To be honest, I planned to write a post in support of CeCe McDonald months ago. But, I never got around to it. Now, I can’t ignore her plight any longer.
In case you aren’t aware, the CeCe McDonald case goes back nearly two years.
She was sentenced to 41 months in a case in which she was attacked by a group of white folks who shouted racial and transphobic slurs to McDonald and her friends as they walked by a bar in Minnesota. McDonald approached the group and demanded they cease with their hateful remarks, but a white woman in the group (the instigator Molly Shannon Flaherty) approached McDonald and smashed a glass bottle into her face. The fight continued until Dean Schmitz was stabbed and later died of his wounds.
The young woman’s case has no doubt struck a nerve, particularly among those long committed to ensuring trans women of color are no longer marginalized or erased in the GLBTQ rights movement. While a few blogs and niche news outlets have written about the case, it unfortunately remains mostly unknown in mainstream circles.
What few mainstream outlets that have picked up the story report on it in such a poor manner that I’d wished they didn’t even bother (LA Times making it a point to note she was born a man in the first two paragraphs of the story as an example).
CeCe McDonald and her friends were victims of a hate crime and acted out of self-defense. And they are paying for it because they had the audacity to defend their right to be free of harassment brought on by white, cis, straight instigators. And McDonald is having to pay for her stance in a justice system that not only refused to house her in a women’s prison, but one that also has made no secrets about its lust to lock up black and brown bodies.
Anyone committed to social justice should be nothing short of outraged and appalled by the CeCe McDonald case. And as a black woman committed to social justice, my conscience won’t let me ignore McDonald as it serves as yet another example of how black women’s actions and bodies continue to be policed by whiteness.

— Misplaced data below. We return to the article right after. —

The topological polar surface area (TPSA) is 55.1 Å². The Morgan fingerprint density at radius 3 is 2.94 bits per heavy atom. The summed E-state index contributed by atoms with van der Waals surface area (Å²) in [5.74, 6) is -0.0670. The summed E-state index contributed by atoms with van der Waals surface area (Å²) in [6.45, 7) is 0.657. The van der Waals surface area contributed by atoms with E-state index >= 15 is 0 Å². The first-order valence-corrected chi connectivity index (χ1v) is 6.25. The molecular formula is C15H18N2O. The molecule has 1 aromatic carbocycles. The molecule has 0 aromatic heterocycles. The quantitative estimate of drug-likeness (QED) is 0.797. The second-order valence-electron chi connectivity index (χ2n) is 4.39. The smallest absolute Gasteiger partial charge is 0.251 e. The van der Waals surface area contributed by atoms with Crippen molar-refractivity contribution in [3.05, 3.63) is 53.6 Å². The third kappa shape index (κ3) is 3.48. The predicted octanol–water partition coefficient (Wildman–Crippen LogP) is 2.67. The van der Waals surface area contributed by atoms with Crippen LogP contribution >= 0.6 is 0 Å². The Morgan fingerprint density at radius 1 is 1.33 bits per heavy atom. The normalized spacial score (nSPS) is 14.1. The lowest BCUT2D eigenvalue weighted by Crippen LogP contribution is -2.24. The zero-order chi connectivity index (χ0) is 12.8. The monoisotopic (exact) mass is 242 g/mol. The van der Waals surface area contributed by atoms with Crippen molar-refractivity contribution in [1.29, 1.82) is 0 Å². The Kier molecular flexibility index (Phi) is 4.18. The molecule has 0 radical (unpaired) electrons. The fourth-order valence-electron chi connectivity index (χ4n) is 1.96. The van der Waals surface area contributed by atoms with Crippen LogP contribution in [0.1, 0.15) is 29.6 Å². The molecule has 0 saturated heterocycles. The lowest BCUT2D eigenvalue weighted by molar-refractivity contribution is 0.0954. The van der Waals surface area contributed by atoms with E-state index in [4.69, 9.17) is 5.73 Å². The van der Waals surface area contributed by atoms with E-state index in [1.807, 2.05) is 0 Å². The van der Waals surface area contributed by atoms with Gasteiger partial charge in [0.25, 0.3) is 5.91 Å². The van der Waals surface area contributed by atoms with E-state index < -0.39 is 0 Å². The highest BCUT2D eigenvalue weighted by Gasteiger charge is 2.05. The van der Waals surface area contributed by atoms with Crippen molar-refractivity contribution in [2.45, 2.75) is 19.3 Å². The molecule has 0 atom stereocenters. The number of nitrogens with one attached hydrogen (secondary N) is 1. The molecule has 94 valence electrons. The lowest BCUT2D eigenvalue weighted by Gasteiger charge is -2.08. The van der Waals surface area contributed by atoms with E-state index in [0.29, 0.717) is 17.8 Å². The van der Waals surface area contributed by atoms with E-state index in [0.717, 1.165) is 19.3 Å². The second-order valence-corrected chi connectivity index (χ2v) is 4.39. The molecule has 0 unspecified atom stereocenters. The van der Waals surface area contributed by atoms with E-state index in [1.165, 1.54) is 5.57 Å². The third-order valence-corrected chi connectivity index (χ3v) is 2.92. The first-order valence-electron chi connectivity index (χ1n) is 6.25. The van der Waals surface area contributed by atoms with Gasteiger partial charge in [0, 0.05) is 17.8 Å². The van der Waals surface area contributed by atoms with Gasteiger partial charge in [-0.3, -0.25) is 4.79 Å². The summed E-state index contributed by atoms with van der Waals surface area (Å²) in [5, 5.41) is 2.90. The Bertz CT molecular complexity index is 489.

CeCe McDonald’s case magnifies what it means to be a black woman in this country: fair game to degrade, shame and humiliate without regard to our personhood or having to suffer the consequences. Black women are not allowed the autonomy to freely go about our daily lives without the threat of harassment and outright violence. And, as we all know, those threats can come from white men, black men and white women (mostly when they are in groups of white and black men).
The legal system’s mistreatment of CeCe McDonald highlights the triple jeopardy black trans women face in the daily threats of racialized homophobic and transphobic violence.
CeCe McDonald’s case spells out that it doesn’t get better for some within the GLBTQ community. CeCe McDonald is one of many trans men and women who continue to be left behind by some in the movement who are solely focused on marriage equality. While the march towards marriage equality is one that can’t be labeled as insignificant, it can’t be the end-all, be-all towards full-fledge equality. There are many trans women and men who still face employment, housing and financial discrimination just for not conforming to cisgender norms. We can’t turn a blind eye from the need to strengthen and, in most cases, expand hate crime protections for those who are trans or intersex to all 50 states and American territories.
Social justice activists, particularly black folks, need to rally around CeCe McDonald in the same vain we’ve all rallied around the family and supporters of Trayvon Martin. His murder at the hands of George Zimmerman is no different from the injustice thrown at McDonald in that both racism and transphobia operate in tandem to keep marginalized bodies from complete self-actualization in our racist imperialist capitalist patriarchal society.
In the “There is No Hierarchy of Oppression” speech, Audre Lorde said, “Any attack against black people is a lesbian and gay issue, because I and thousands of other black women are part of the lesbian community. Any attack against gays and lesbians is a black issue, because thousands of lesbians and gay men are black.” While she didn’t directly address trans men and women, the spirit of the statement remains the same.
Any attack against a marginalized group should be viewed as an attack on all groups under the oppression of white, capitalist, cis straight male norms. Any call to dismantle, rollback or further restrict the rights guaranteed to marginalized bodies should be seen as an attack on the livelihood of all people in the fight towards complete social justice. Just as black women have cried foul in Trayvon Martin’s shooting death and George Zimmerman’s defense and behavior, we need to share that same outrage in McDonald’s plight. We can’t afford rally around one type of victim while ignoring another because he or she isn’t the prototypical victim.
We can’t continue to prop up one victim’s cause while demeaning and ignoring another as it perpetuates white cis heterosexual patriarchal norms (norms that maintains its power) that sets standards of who is worthy of recognition.